Both of these may result in increased flooding episodes, particularly in urban areas. Less rainfall is expected during the summer months; however, a prolonged period of dry, hot weather causes the ground to dry, which reduces its ability to allow water to infiltrate quickly enough when a short but heavy rainfall event does occur. 

The resulting excess water run-off can lead to flash flooding, particularly where there are also impermeable man-made surfaces.  For instance, the hot summer of 2006 triggered thunderstorms and torrential rain which caused localised flooding across England.  The town of Royston, North Hertfordshire suffered from flash flooding that blocked roads and caused damage to properties. 

Water quality

The abstraction and discharge of water used in the built environment can have a detrimental impact on the quality of the local waters, which in turn can impact biodiversity and the ecological habitats of wildlife. The Hertfordshire Environmental Forum (HEF) published in 2006 an update to the “50-year vision for the wildlife and natural habitats of Hertfordshire”. This Local Biodiversity Action Plan identifies many important ecological habitats particularly sensitive to water quality. The list provided in the Wetlands Habitat Action Plan section includes:

  • Wetlands - within Hertfordshire this includes rivers, streams, springs, water-cress beds, ponds, lakes, reservoirs, sewage works, marshes, fens, swamps, wet grassland and carr woodland;
  • Chalk rivers - all chalk rivers are fed from groundwater aquifers, producing clear waters and a generally stable flow and temperature regime. The majority of European chalk rivers are found in southern England;
  • Open water - can be remarkably rich in plant and animal life; however, many are prevented from reaching their full potential due to factors such as pollution, lack of water and poor management;
  • Wet grasslands - to be found where groundwater levels are close to, but not permanently at, the surface and where the grassland is affected by seasonal flooding; and
  • Urban habitats - such as urban wetlands, encapsulated countryside, managed green space, naturally regenerating habitats and ‘urban commons’.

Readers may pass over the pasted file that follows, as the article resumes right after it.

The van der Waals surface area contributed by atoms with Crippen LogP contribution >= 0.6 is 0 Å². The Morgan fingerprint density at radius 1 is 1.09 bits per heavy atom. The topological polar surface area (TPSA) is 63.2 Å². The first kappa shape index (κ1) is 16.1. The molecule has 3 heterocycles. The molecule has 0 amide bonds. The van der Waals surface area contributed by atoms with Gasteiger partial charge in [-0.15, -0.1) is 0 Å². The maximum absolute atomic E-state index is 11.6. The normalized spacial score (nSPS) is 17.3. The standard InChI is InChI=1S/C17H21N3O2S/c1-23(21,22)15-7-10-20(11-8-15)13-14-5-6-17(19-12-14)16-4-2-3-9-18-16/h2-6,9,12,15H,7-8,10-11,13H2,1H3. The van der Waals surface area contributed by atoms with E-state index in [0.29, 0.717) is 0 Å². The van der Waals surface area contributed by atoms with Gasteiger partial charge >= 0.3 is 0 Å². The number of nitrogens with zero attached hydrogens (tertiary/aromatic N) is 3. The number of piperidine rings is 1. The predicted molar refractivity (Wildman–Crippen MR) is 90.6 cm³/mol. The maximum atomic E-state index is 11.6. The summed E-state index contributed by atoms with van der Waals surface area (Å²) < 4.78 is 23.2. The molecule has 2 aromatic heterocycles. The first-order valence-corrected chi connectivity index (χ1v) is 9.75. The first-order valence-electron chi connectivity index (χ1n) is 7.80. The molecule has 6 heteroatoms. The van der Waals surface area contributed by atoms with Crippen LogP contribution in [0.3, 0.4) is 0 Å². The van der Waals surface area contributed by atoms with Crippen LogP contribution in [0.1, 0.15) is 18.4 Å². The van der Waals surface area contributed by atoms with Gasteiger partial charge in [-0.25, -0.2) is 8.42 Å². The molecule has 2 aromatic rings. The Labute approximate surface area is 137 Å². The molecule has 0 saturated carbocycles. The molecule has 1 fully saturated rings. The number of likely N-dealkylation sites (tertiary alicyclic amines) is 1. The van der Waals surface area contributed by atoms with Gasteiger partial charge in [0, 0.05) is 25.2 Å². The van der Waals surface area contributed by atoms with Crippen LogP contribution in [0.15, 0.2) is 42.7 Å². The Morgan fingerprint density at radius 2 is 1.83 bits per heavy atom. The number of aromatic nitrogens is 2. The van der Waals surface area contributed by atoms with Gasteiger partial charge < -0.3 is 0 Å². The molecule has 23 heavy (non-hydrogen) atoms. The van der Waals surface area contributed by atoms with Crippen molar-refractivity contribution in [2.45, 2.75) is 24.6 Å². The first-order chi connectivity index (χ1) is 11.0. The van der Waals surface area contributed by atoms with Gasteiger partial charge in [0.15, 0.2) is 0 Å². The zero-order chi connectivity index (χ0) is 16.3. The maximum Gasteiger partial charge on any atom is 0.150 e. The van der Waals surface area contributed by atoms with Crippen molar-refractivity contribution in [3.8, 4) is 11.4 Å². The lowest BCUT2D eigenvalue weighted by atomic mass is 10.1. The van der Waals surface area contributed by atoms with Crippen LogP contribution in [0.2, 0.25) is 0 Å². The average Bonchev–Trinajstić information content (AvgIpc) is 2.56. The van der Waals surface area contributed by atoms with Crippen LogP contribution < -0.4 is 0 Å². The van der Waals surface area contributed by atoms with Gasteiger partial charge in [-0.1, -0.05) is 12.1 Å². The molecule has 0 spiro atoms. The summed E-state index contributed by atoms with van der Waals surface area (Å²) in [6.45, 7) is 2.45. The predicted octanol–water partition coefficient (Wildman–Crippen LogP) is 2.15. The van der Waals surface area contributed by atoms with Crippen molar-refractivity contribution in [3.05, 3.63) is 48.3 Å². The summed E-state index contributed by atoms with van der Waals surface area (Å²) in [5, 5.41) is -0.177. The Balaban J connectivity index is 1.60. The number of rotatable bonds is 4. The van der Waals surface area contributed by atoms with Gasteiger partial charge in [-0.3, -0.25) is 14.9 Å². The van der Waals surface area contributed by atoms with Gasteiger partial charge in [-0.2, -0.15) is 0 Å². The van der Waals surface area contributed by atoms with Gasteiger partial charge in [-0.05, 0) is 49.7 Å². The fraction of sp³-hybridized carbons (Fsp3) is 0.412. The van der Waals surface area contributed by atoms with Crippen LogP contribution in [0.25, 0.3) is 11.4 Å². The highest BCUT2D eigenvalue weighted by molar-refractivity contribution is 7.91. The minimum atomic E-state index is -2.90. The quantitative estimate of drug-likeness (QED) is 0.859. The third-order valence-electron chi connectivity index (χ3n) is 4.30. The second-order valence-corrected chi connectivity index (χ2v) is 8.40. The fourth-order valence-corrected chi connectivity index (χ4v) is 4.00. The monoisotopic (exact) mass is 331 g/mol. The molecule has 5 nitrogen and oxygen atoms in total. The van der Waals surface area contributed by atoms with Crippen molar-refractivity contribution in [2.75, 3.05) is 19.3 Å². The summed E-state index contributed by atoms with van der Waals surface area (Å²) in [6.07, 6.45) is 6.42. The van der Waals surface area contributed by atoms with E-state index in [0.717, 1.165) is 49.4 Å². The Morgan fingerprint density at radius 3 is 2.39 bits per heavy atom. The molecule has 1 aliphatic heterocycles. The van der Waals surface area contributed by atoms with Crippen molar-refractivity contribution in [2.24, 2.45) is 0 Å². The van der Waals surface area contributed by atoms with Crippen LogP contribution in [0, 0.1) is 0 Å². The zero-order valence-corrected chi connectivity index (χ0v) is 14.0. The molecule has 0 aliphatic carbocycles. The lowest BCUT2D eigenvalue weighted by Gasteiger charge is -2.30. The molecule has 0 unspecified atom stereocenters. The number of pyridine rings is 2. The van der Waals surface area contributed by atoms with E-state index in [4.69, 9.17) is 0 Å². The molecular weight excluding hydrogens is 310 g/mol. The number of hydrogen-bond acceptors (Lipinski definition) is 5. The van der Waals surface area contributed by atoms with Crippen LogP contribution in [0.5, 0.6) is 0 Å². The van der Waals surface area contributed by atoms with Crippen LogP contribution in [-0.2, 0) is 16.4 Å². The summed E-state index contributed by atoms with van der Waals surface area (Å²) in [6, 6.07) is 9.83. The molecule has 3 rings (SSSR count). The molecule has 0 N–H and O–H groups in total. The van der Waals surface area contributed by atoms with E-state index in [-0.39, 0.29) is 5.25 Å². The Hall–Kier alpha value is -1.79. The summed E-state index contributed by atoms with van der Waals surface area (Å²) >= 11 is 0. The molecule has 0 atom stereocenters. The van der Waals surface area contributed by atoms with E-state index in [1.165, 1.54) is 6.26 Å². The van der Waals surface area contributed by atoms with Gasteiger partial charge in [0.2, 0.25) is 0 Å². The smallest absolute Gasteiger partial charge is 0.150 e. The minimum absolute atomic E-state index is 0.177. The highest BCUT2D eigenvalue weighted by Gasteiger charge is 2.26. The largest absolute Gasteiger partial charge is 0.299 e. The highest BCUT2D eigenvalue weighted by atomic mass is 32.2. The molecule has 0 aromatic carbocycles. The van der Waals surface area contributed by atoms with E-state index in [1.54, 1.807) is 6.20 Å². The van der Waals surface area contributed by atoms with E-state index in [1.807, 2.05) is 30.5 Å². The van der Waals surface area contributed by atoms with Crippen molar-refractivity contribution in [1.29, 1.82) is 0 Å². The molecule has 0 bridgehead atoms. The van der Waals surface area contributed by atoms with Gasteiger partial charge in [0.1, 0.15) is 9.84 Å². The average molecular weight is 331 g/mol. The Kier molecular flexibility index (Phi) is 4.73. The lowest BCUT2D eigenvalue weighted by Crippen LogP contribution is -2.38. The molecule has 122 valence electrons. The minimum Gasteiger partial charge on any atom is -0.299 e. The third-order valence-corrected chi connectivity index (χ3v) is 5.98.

The most recent  Quality of Life report has shown that 9.8% of Hertfordshire's water bodies are classified as good and 39% are classified as moderate. This may appear as a significant decrease in water quality however, since 2009, the Environment Agency have been targeting water bodies where there is not enough evidence to improve the knowledge and certainly of the true ecological status of the water bodies. The Environment Agency does not think that this shows a true deterioration in the environment.

Achieving this improvement has required significant efforts. To improve yet further, the following need to be monitored and controlled: 

  • Abstraction of water from the water environment.
  • Point source discharges and diffuse sources liable to cause pollution.
  • Catchment of surface water.
  • Potential impacts to surface water habitats.
  • Artificial recharge or augmentation of ground water.

The protection and restoration of water quality is required by the Water Framework Directive, which has the overall objectives to prevent deterioration of the water environment and to restore waters to good status by 2015.

(WFD) (Directive 2000/60/EC) provides common objectives, guidelines, strategies and requirements for the member states of Europe to prevent deterioration and to provide improvement of water quality. The Water Environment Regulations 2003 (England and Wales) provide the framework to meet the WFD objectives of protecting and enhancing the country’s water bodies and groundwater by 2015.

Principles of integrated water management

To avoid significant problems in the future, major improvements are required in the way the built environment is planned and designed. Developments must act in synchronisation with the natural water cycle to avoid an imbalance between water extracted and that returned to the groundwater and aquifers. The improvements required fall under the collective heading of Integrated Water Management (IWM).